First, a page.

Hugh Hewitt hits the nail on the head:
From the just released excerpts of John Kerry's remarks tonight:
"I defended this country as a young man and I will defend it as President. Let there be no mistake: I will never hesitate to use force when it is required. Any attack will be met with a swift and certain response. I will never give any nation or international institution a veto over our national security. And I will build a stronger American military."
This is an extraordinary statement for at least two reasons.
First, that Kerry has to make these assurances is an admission that the public's doubts about his credibility as commander-in-chief are deep and enduring. The promises of a few minutes cannot overcome a record of thirty years. When Kerry says he will build a stronger American military, it is like hearing Michael Moore promise that his next feature film will be pro-Bush. Both statements proceed from fixed records that impeach them even as they hit paper.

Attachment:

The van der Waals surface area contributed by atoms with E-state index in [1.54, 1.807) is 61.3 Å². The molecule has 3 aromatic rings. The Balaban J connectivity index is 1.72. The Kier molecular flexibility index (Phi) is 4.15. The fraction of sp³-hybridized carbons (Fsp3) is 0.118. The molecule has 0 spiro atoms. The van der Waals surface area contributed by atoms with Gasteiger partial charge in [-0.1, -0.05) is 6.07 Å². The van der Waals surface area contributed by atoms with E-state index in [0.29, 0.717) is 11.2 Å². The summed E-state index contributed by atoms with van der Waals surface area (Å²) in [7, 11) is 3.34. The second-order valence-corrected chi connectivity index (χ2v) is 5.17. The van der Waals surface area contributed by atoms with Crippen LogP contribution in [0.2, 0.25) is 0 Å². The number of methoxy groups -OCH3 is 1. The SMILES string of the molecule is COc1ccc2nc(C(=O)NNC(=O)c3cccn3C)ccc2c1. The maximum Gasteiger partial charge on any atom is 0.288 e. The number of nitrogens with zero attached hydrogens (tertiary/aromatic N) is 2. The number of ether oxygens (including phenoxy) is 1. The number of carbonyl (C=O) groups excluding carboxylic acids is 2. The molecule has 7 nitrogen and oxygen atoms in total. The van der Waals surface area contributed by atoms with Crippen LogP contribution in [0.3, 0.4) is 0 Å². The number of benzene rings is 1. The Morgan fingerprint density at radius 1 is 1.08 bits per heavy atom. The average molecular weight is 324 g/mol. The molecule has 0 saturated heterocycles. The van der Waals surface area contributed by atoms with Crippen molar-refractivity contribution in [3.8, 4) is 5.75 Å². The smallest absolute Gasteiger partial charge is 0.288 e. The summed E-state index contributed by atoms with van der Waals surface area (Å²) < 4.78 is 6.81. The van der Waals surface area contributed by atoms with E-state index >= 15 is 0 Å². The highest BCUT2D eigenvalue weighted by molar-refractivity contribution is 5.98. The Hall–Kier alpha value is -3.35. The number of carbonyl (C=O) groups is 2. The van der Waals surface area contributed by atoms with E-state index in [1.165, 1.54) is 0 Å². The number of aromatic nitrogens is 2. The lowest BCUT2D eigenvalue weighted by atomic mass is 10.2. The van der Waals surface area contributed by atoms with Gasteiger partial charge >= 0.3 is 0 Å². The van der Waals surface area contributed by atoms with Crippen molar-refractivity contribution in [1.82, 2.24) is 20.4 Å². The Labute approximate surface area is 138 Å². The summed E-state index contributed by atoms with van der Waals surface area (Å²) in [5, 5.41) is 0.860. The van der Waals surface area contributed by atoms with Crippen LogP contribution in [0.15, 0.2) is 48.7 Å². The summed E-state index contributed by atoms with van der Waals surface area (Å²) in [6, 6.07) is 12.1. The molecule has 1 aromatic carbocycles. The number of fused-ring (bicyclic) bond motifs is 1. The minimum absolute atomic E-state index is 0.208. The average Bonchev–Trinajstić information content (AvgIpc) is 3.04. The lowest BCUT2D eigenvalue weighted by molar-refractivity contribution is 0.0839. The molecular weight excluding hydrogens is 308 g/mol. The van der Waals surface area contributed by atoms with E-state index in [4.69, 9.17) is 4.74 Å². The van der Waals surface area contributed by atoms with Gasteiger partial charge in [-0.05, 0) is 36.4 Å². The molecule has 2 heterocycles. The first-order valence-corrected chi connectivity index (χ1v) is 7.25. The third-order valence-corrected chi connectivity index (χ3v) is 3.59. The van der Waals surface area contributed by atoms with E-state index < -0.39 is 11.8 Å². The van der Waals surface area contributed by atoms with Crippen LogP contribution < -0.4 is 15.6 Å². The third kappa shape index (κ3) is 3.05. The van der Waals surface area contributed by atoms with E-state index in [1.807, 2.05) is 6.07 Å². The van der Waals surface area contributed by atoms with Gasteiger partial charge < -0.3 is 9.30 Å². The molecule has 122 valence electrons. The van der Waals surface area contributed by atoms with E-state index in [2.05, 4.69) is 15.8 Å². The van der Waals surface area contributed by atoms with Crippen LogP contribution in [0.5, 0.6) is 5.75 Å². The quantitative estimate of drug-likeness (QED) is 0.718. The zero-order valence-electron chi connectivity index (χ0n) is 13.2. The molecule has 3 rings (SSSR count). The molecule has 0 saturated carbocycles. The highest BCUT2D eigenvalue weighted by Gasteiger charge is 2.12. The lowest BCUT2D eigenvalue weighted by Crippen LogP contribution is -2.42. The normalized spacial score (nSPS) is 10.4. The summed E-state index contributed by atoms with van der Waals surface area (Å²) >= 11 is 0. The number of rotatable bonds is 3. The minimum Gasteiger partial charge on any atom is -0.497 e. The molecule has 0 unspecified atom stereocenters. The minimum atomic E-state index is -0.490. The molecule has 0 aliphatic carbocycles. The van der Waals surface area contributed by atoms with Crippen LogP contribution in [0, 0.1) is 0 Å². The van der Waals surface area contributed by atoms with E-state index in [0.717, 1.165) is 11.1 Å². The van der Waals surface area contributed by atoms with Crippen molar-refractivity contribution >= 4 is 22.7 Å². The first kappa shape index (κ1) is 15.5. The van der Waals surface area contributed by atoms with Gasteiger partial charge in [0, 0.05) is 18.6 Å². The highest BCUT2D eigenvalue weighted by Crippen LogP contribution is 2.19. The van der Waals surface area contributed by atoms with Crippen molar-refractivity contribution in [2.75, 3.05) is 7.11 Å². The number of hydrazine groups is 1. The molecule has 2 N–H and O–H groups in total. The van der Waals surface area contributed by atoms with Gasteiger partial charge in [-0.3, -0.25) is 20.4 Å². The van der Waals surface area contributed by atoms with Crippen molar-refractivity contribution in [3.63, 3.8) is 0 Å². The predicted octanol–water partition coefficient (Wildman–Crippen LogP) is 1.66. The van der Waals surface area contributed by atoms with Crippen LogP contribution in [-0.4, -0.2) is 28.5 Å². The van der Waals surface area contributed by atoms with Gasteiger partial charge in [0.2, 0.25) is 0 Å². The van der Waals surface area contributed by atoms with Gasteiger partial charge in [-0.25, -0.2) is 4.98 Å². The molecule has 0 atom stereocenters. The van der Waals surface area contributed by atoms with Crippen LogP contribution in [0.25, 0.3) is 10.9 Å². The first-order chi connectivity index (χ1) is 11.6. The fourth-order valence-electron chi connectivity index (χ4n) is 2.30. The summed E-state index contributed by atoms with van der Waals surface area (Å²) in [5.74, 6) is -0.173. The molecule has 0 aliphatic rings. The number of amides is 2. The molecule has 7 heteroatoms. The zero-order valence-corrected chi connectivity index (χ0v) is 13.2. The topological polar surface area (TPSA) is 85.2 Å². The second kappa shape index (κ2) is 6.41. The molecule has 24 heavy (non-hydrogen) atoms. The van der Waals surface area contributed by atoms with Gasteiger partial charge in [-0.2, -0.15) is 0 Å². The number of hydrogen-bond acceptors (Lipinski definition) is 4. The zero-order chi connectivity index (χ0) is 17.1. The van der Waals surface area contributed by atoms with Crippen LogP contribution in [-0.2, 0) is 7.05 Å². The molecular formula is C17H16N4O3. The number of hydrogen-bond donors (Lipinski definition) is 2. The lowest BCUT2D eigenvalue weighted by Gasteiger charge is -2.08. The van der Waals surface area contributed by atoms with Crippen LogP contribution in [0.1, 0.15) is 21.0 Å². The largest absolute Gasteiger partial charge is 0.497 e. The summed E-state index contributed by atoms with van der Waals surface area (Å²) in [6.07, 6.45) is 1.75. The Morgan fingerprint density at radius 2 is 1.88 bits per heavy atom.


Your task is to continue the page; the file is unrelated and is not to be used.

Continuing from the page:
Second, it is clear that even on this night when America is asking what would Kerry do about growing threats like that in Iran, and Kerry's answer is clear: "Any attack will be met with a swift and certain response." The Kerry Doctrine: Once we get clobbered, I'll try and figure out how to strike back.